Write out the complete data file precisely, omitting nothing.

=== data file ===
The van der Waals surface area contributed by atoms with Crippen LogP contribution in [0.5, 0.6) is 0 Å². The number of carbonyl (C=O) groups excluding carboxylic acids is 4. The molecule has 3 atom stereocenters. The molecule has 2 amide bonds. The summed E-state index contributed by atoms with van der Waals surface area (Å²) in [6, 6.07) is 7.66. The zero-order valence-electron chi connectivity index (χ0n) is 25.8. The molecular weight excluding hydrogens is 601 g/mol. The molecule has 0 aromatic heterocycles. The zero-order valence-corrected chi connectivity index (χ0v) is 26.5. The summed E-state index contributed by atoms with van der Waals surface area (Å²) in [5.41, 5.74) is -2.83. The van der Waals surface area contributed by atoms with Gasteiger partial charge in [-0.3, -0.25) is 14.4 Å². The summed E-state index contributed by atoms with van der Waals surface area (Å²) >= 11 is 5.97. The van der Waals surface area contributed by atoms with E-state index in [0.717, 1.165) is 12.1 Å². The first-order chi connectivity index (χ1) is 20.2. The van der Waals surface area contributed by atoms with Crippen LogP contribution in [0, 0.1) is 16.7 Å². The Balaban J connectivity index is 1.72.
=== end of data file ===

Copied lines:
The van der Waals surface area contributed by atoms with Crippen LogP contribution in [0.5, 0.6) is 0 Å². The number of carbonyl (C=O) groups excluding carboxylic acids is 4. The molecule has 3 atom stereocenters. The molecule has 2 amide bonds. The summed E-state index contributed by atoms with van der Waals surface area (Å²) in [6, 6.07) is 7.66. The zero-order valence-electron chi connectivity index (χ0n) is 25.8. The molecular weight excluding hydrogens is 601 g/mol. The molecule has 0 aromatic heterocycles. The zero-order valence-corrected chi connectivity index (χ0v) is 26.5. The summed E-state index contributed by atoms with van der Waals surface area (Å²) in [5.41, 5.74) is -2.83. The van der Waals surface area contributed by atoms with Gasteiger partial charge in [-0.3, -0.25) is 14.4 Å². The summed E-state index contributed by atoms with van der Waals surface area (Å²) >= 11 is 5.97. The van der Waals surface area contributed by atoms with E-state index in [0.717, 1.165) is 12.1 Å². The first-order chi connectivity index (χ1) is 20.2. The van der Waals surface area contributed by atoms with Crippen LogP contribution in [0, 0.1) is 16.7 Å². The Balaban J connectivity index is 1.72.